It also explains some other confusing passages, things like John 5 when He says, “Verily, verily, I say unto you, The Son can do nothing of himself, but what He seeth the Father do: for what things soever He doeth, these also doeth the Son likewise. For the Father loveth the Son, and sheweth Him all things that Himself doeth… I can of Mine own self do nothing: as I hear, I judge: and My judgment is just; because I seek not Mine own will, but the will of the Father which hath sent Me.” Why does it look like Jesus is saying the Son is not only subordinate to the Father in office, but in essence? Or to put it another way, how can that be if the Son is also fully God, maker of heaven and Earth? Simple: He’s voluntarily setting aside use of these abilities. He’s receiving revelation just like how God revealed things to Peter (Matt 16:17), or Simeon (Luke 2:26), or any other prophet. While on earth He received His revelation the same as everyone (from the Father) for “All things are delivered to me of my Father” (Luke 10:22), and was forced to fight off the Devil in the wilderness with the Scripture alone just as we would have.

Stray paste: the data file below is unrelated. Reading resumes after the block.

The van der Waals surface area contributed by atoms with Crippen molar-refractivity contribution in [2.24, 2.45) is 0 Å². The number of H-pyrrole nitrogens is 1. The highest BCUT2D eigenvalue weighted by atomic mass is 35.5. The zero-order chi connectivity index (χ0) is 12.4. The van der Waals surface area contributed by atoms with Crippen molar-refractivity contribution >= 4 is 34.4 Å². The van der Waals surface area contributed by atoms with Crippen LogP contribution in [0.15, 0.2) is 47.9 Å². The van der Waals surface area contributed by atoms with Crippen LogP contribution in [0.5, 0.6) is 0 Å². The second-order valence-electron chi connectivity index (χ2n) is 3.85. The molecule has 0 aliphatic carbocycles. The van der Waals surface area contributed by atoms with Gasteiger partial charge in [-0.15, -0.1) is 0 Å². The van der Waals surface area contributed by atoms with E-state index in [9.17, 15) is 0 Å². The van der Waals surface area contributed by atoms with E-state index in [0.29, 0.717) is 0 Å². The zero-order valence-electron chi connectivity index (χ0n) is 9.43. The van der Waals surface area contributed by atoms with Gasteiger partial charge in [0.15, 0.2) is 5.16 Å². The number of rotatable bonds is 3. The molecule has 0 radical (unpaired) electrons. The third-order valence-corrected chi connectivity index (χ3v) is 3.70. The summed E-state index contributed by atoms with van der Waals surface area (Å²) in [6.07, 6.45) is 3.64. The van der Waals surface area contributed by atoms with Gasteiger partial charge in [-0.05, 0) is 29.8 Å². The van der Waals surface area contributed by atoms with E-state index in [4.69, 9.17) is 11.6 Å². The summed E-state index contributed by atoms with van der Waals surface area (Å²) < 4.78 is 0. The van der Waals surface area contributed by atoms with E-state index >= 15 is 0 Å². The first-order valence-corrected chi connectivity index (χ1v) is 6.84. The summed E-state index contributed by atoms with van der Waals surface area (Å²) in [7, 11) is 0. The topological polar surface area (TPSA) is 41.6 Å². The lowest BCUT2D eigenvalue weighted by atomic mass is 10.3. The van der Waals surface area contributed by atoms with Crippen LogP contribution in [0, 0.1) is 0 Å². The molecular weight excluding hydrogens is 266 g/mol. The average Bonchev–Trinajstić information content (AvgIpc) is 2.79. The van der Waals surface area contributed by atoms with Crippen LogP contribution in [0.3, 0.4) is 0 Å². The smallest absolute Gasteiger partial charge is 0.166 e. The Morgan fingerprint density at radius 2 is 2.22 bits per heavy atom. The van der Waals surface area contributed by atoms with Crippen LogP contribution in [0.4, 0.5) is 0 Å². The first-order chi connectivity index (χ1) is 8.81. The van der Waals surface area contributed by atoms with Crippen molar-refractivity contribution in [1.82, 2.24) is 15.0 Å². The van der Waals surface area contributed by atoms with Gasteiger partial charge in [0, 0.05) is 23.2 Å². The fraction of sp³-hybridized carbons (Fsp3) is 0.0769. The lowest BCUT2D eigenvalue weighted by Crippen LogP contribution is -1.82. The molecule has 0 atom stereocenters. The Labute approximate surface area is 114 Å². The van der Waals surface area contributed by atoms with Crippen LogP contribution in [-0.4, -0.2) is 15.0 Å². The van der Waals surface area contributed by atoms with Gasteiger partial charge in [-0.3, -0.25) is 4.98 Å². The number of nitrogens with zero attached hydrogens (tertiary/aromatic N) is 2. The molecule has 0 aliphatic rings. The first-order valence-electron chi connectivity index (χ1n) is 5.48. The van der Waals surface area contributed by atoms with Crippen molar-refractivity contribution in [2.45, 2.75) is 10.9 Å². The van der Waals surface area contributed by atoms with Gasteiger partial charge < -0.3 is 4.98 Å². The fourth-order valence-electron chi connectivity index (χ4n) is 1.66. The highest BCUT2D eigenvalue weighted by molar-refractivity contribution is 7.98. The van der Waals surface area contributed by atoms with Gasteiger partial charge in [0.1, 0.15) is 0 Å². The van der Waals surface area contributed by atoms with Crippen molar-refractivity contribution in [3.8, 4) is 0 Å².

He’s still God of course, which is why He didn’t correct the disciples when they worshiped (John 20:29). But while on Earth He took the form of a bond-servant, and was like us in all things except with regards to sin.

And if all that is true, then it means time itself is linear, and we will never be able to step outside of it or go backwards through it. I suspect this is because time is nothing more than the physical manifestation of God’s decree that He should have increasing glory for Himself. The decree that He would always have more glory than before creates the concept of time. But that is, as they say, for another post. In the meantime, go watch the movie. It’s pretty good.

Leave a Reply

Your email address will not be published.

Skip to toolbar